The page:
Facebook Explores Eye Tracking Tech To Monetize The Metaverse, Creeped Out Yet?

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Facebook is looking into how it can use things like your body language and eye tracking, in order to send you targeted virtual ads. The patent documents provide more insight into how the company plans on monetizing the metaverse.

Meta, parent company of Facebook, has made no secret of its intention to move into the metaverse since its rebranding. Part of its arsenal includes the highly popular Meta Quest VR headset, formerly known as Oculus. The headset delivers a virtual reality experience that allows users to use human-looking avatars in virtual meetings, as well as other settings. Now it seems Facebook wants to expand on those experiences in ways that may creep some out.

Facebook Mechanical Eyeball Patent
Source: Meta via USPTO

The patents include illustrations of a highly realistic virtual reality experience that is filled with human-like avatars that have their movement dictated by tracking the user's real-life facial and body movements through varied wearable equipment. The patented technology includes a "magnetic sensor system" that is worn around the user's torso, and a photo analyzer that can replicate skin textures.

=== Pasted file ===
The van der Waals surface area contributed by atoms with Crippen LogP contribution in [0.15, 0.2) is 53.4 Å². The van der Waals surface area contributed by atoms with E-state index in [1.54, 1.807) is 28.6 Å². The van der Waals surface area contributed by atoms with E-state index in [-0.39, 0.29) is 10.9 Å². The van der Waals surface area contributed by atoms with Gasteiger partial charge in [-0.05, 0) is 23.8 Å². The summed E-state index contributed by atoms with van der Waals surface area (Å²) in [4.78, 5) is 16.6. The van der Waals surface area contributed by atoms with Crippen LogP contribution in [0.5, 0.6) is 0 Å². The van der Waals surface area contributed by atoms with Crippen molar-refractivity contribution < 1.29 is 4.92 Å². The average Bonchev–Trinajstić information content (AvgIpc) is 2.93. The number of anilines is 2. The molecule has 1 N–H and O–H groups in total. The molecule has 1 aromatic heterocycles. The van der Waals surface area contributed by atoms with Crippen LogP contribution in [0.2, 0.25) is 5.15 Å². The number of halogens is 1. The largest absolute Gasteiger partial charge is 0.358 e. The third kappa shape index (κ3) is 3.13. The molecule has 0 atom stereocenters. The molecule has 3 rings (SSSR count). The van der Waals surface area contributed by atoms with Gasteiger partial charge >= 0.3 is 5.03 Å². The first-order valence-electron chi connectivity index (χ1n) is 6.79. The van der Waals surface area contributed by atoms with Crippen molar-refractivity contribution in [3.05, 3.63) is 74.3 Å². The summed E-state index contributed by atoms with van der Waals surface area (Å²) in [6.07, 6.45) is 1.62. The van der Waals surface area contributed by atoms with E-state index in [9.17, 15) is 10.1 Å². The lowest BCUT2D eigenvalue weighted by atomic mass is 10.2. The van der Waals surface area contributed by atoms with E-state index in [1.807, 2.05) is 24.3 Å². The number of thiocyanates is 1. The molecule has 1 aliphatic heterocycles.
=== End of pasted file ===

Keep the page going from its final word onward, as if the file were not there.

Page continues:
While these new technologies may in fact deliver a more realistic user experience, they are also aimed at helping the company sell products to you. In an interview with Financial Times, which first spotted the patents, Meta's Nick Clegg said, "Clearly, you could do something similar (to existing ad targeting systems) in the metaverse—where you're not selling eye-tracking data to advertisers, but in order to understand whether people engage with an advertisement or not, you need to be able to use data to know."

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Meta's newly patented technology encompasses a range of simple things such as virtual stores, to more complex ideas that would allow other companies to "sponsor the appearance" of real-world objects or the possibility of getting personalized ads while being immersed in your virtual reality experience. This could mean that while you are playing Beat Saber, you might encounter an ad for Instagram to swipe at.

The patents do seem to potentially deliver a much more realistic virtual reality experience for users. But the metaverse, for most companies, is all about making money and utilizing ads to drive revenue. Facebook does not have the best track record for not sharing your data with others, and that data may soon include how you react to things while in the virtual world.